Abstract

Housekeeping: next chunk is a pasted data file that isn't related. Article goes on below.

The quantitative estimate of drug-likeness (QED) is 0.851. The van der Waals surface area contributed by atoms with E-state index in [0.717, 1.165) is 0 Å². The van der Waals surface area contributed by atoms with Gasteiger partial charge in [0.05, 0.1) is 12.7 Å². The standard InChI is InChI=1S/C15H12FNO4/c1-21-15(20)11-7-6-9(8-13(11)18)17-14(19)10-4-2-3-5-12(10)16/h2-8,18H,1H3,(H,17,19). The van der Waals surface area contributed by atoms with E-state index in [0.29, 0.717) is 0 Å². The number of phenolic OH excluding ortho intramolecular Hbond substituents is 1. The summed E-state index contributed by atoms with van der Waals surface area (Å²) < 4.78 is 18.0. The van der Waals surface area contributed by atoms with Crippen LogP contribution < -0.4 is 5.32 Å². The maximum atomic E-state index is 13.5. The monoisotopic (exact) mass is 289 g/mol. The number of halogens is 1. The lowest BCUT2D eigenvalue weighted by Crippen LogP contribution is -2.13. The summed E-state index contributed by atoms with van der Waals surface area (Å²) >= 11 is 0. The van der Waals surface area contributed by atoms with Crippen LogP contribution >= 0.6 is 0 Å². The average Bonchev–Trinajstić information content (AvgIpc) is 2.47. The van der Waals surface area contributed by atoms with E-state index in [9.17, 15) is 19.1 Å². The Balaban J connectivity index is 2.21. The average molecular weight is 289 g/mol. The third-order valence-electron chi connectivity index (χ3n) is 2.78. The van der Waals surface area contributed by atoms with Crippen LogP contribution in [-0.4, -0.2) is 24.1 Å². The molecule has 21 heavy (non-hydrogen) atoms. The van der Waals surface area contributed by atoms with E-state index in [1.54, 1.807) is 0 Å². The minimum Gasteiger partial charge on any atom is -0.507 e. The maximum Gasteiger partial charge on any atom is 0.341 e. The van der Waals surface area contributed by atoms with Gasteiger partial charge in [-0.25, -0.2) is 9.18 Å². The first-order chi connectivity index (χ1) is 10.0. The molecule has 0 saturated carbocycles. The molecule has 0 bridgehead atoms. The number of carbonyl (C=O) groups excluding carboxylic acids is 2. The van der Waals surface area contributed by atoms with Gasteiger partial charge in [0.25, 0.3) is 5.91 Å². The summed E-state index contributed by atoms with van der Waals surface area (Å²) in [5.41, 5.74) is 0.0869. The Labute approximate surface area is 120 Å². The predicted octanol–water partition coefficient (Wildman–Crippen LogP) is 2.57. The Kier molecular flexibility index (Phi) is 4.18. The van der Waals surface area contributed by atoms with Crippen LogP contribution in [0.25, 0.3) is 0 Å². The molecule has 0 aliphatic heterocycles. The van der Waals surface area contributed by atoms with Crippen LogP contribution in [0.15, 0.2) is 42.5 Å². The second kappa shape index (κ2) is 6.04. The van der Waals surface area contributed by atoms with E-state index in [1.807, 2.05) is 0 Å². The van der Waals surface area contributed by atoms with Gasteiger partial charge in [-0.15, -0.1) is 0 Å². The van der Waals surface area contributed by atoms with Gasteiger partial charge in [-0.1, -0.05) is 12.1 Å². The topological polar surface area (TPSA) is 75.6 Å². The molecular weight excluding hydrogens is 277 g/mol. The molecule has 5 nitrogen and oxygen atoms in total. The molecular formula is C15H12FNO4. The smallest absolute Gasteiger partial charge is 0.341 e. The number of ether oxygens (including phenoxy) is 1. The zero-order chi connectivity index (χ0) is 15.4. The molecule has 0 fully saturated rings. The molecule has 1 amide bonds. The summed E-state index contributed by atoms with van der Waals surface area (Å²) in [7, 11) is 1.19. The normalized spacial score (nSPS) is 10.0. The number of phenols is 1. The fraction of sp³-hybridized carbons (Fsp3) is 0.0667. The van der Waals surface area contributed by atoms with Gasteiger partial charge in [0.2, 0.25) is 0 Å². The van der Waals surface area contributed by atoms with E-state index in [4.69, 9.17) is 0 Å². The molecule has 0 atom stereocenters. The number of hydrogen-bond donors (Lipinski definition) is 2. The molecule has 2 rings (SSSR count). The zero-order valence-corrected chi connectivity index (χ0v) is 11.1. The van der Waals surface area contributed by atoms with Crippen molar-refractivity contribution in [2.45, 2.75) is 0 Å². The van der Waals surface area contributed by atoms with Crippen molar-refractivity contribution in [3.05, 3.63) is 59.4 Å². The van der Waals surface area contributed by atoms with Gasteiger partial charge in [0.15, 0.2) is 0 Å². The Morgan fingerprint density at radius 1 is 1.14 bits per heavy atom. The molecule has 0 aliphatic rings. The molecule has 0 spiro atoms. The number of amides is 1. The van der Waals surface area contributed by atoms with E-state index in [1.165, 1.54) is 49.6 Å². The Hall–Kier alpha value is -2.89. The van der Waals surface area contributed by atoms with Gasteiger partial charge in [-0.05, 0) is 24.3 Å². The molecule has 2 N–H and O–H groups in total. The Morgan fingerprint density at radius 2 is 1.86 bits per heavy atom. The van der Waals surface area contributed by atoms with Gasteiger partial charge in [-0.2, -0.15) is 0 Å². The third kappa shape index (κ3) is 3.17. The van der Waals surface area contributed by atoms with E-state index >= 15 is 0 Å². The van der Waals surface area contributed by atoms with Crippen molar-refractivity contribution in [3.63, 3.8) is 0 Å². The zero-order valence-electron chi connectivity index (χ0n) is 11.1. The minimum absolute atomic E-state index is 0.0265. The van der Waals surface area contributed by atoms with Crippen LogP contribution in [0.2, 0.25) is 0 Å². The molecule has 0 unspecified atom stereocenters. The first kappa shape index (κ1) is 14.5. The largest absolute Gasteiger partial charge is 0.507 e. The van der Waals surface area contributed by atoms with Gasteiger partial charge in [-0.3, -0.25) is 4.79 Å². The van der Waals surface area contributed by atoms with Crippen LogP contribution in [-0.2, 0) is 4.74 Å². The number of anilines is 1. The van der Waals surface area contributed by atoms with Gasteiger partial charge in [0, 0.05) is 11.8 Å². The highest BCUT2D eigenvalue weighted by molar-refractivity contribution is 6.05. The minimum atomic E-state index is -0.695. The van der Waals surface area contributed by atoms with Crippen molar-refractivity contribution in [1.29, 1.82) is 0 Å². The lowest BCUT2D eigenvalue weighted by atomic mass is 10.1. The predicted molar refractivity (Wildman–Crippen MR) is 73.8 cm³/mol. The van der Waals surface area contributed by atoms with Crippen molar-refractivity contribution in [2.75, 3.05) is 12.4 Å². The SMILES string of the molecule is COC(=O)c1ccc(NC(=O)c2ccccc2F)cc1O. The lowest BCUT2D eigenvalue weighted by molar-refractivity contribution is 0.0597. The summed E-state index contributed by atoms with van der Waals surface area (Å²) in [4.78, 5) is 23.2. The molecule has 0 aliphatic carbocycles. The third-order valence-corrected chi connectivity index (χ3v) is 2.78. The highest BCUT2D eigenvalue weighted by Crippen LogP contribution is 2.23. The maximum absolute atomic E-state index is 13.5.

The eastern Piedmont Province in South Carolina contains a sequence of Cambrian volcanic and sedimentary rocks that was penetratively deformed (D1) and regionally metamorphosed (M1) to the greenschist facies during the early and/or middle Paleozoic. The eastern Piedmont was subsequently affected by late Paleozoic (Alleghanian) polyphase deformation (D2–D4) and regional metamorphism. The earliest Alleghanian event (D2) is associated with amphibolite facies regional metamorphism and felsic plutonism in a mid-crustal infrastructure at ca. 295–315 Ma. The gradational interface between infrastructure and overlying suprastructure contained a steep M2 metamorphic gradient (between amphibolite facies below and greenschist facies above), numerous sheets of felsic orthogneiss, and a deformation front marking the upper limit of intense D2 penetrative deformation. D3 is represented by northwestward-vergent folding of S1 and S2 foliations and M2 isothermal surfaces. The Kiokee belt in South Carolina is interpreted as a D2 infrastructure exposed within the core of a D3 antiform. This interpretation suggests that an Alleghanian infrastructure may be present in the subsurface beneath much of the Piedmont and Coastal Plain. The polygenetic Modoc zone forms the northwest boundary of the Kiokee belt. It is interpreted to represent an interface between D2 infrastructure and suprastructure which was rotated into a steep, northwest-dipping attitude during development of the Kiokee belt antiform. Between ca. 267 and 290 Ma, portions of the Kiokee belt, Modoz zone, and Carolina slate belt were overprinted by ductile deformation (D4) along steeply dipping, northeast-trending dextral shear zones.

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